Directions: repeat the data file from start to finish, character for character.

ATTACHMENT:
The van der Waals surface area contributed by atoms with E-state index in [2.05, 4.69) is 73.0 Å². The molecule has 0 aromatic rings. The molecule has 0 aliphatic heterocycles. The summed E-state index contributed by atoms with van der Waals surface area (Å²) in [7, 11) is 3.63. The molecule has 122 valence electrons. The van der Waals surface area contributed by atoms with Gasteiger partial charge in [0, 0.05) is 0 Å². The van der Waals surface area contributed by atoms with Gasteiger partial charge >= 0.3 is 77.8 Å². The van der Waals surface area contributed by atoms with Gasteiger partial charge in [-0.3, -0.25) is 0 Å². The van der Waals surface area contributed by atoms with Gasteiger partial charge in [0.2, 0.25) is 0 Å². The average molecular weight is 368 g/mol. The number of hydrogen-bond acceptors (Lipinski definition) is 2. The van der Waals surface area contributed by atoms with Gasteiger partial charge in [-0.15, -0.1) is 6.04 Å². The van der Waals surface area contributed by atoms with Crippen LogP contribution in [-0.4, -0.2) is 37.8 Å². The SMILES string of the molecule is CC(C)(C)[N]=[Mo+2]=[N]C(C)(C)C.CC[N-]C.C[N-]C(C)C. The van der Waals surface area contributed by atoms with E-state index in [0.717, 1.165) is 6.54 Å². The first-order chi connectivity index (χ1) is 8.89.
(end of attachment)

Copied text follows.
The van der Waals surface area contributed by atoms with E-state index in [2.05, 4.69) is 73.0 Å². The molecule has 0 aromatic rings. The molecule has 0 aliphatic heterocycles. The summed E-state index contributed by atoms with van der Waals surface area (Å²) in [7, 11) is 3.63. The molecule has 122 valence electrons. The van der Waals surface area contributed by atoms with Gasteiger partial charge in [0, 0.05) is 0 Å². The van der Waals surface area contributed by atoms with Gasteiger partial charge >= 0.3 is 77.8 Å². The van der Waals surface area contributed by atoms with Gasteiger partial charge in [-0.3, -0.25) is 0 Å². The van der Waals surface area contributed by atoms with Gasteiger partial charge in [0.2, 0.25) is 0 Å². The average molecular weight is 368 g/mol. The number of hydrogen-bond acceptors (Lipinski definition) is 2. The van der Waals surface area contributed by atoms with Gasteiger partial charge in [-0.15, -0.1) is 6.04 Å². The van der Waals surface area contributed by atoms with Crippen LogP contribution in [-0.4, -0.2) is 37.8 Å². The SMILES string of the molecule is CC(C)(C)[N]=[Mo+2]=[N]C(C)(C)C.CC[N-]C.C[N-]C(C)C. The van der Waals surface area contributed by atoms with E-state index in [0.717, 1.165) is 6.54 Å². The first-order chi connectivity index (χ1) is 8.89.